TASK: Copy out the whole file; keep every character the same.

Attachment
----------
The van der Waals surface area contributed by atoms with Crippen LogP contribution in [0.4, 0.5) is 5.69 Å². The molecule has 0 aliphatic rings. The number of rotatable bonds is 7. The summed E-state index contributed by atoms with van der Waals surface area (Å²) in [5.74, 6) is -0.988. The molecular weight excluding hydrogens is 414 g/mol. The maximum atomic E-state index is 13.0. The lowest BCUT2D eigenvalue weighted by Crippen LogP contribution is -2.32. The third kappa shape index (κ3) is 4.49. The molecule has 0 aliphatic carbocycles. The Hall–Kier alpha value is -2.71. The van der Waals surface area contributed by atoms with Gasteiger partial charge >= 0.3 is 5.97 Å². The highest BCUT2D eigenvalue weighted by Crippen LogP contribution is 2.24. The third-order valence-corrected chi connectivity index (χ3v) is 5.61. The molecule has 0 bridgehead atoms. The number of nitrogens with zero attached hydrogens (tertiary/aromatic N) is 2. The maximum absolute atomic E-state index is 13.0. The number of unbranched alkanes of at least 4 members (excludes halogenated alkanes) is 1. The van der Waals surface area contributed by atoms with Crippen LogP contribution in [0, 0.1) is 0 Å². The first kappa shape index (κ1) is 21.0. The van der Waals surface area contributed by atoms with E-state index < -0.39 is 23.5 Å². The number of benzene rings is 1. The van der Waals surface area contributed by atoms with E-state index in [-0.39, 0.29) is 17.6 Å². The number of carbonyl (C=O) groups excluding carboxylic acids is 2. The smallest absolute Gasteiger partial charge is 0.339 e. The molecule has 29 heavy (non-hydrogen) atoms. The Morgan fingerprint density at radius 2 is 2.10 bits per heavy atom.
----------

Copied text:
The van der Waals surface area contributed by atoms with Crippen LogP contribution in [0.4, 0.5) is 5.69 Å². The molecule has 0 aliphatic rings. The number of rotatable bonds is 7. The summed E-state index contributed by atoms with van der Waals surface area (Å²) in [5.74, 6) is -0.988. The molecular weight excluding hydrogens is 414 g/mol. The maximum atomic E-state index is 13.0. The lowest BCUT2D eigenvalue weighted by Crippen LogP contribution is -2.32. The third kappa shape index (κ3) is 4.49. The molecule has 0 aliphatic carbocycles. The Hall–Kier alpha value is -2.71. The van der Waals surface area contributed by atoms with Gasteiger partial charge >= 0.3 is 5.97 Å². The highest BCUT2D eigenvalue weighted by Crippen LogP contribution is 2.24. The third-order valence-corrected chi connectivity index (χ3v) is 5.61. The molecule has 0 bridgehead atoms. The number of nitrogens with zero attached hydrogens (tertiary/aromatic N) is 2. The maximum absolute atomic E-state index is 13.0. The number of unbranched alkanes of at least 4 members (excludes halogenated alkanes) is 1. The van der Waals surface area contributed by atoms with Crippen LogP contribution in [0, 0.1) is 0 Å². The first kappa shape index (κ1) is 21.0. The van der Waals surface area contributed by atoms with E-state index < -0.39 is 23.5 Å². The number of benzene rings is 1. The van der Waals surface area contributed by atoms with E-state index in [-0.39, 0.29) is 17.6 Å². The number of carbonyl (C=O) groups excluding carboxylic acids is 2. The smallest absolute Gasteiger partial charge is 0.339 e. The molecule has 29 heavy (non-hydrogen) atoms. The Morgan fingerprint density at radius 2 is 2.10 bits per heavy atom.